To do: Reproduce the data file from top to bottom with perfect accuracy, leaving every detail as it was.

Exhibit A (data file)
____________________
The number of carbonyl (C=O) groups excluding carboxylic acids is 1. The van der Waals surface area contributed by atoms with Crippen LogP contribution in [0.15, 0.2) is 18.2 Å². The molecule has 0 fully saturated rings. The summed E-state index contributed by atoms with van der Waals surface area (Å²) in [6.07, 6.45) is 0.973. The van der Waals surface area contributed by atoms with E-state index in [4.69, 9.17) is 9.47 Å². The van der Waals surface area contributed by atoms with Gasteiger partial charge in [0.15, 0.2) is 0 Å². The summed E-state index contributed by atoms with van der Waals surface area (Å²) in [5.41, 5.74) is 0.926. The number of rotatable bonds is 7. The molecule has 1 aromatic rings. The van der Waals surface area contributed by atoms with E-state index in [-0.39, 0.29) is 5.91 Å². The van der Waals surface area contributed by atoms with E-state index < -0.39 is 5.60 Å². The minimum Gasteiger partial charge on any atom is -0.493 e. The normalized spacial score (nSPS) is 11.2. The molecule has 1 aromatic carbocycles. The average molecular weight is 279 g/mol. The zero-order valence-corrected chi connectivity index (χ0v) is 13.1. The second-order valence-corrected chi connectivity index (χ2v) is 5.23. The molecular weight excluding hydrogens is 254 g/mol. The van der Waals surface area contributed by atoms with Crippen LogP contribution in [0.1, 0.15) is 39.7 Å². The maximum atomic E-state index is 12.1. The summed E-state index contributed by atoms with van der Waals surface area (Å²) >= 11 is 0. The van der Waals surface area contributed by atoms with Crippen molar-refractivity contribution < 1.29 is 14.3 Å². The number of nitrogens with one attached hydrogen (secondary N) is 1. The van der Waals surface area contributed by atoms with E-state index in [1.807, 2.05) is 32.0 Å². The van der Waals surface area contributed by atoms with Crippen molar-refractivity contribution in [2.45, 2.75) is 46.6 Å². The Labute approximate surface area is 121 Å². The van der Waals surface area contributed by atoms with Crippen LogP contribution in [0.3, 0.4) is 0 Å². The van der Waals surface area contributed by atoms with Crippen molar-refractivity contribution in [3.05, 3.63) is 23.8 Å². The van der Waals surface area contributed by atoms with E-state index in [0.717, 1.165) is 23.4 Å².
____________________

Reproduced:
The number of carbonyl (C=O) groups excluding carboxylic acids is 1. The van der Waals surface area contributed by atoms with Crippen LogP contribution in [0.15, 0.2) is 18.2 Å². The molecule has 0 fully saturated rings. The summed E-state index contributed by atoms with van der Waals surface area (Å²) in [6.07, 6.45) is 0.973. The van der Waals surface area contributed by atoms with E-state index in [4.69, 9.17) is 9.47 Å². The van der Waals surface area contributed by atoms with Gasteiger partial charge in [0.15, 0.2) is 0 Å². The summed E-state index contributed by atoms with van der Waals surface area (Å²) in [5.41, 5.74) is 0.926. The number of rotatable bonds is 7. The molecule has 1 aromatic rings. The van der Waals surface area contributed by atoms with E-state index in [-0.39, 0.29) is 5.91 Å². The van der Waals surface area contributed by atoms with E-state index < -0.39 is 5.60 Å². The minimum Gasteiger partial charge on any atom is -0.493 e. The normalized spacial score (nSPS) is 11.2. The molecule has 1 aromatic carbocycles. The average molecular weight is 279 g/mol. The zero-order valence-corrected chi connectivity index (χ0v) is 13.1. The second-order valence-corrected chi connectivity index (χ2v) is 5.23. The molecular weight excluding hydrogens is 254 g/mol. The van der Waals surface area contributed by atoms with Crippen LogP contribution in [0.1, 0.15) is 39.7 Å². The maximum atomic E-state index is 12.1. The summed E-state index contributed by atoms with van der Waals surface area (Å²) >= 11 is 0. The van der Waals surface area contributed by atoms with Crippen molar-refractivity contribution < 1.29 is 14.3 Å². The number of nitrogens with one attached hydrogen (secondary N) is 1. The van der Waals surface area contributed by atoms with E-state index in [1.807, 2.05) is 32.0 Å². The van der Waals surface area contributed by atoms with Crippen molar-refractivity contribution in [2.45, 2.75) is 46.6 Å². The Labute approximate surface area is 121 Å². The van der Waals surface area contributed by atoms with Crippen LogP contribution in [0.3, 0.4) is 0 Å². The van der Waals surface area contributed by atoms with Crippen molar-refractivity contribution in [3.05, 3.63) is 23.8 Å². The van der Waals surface area contributed by atoms with E-state index in [0.717, 1.165) is 23.4 Å².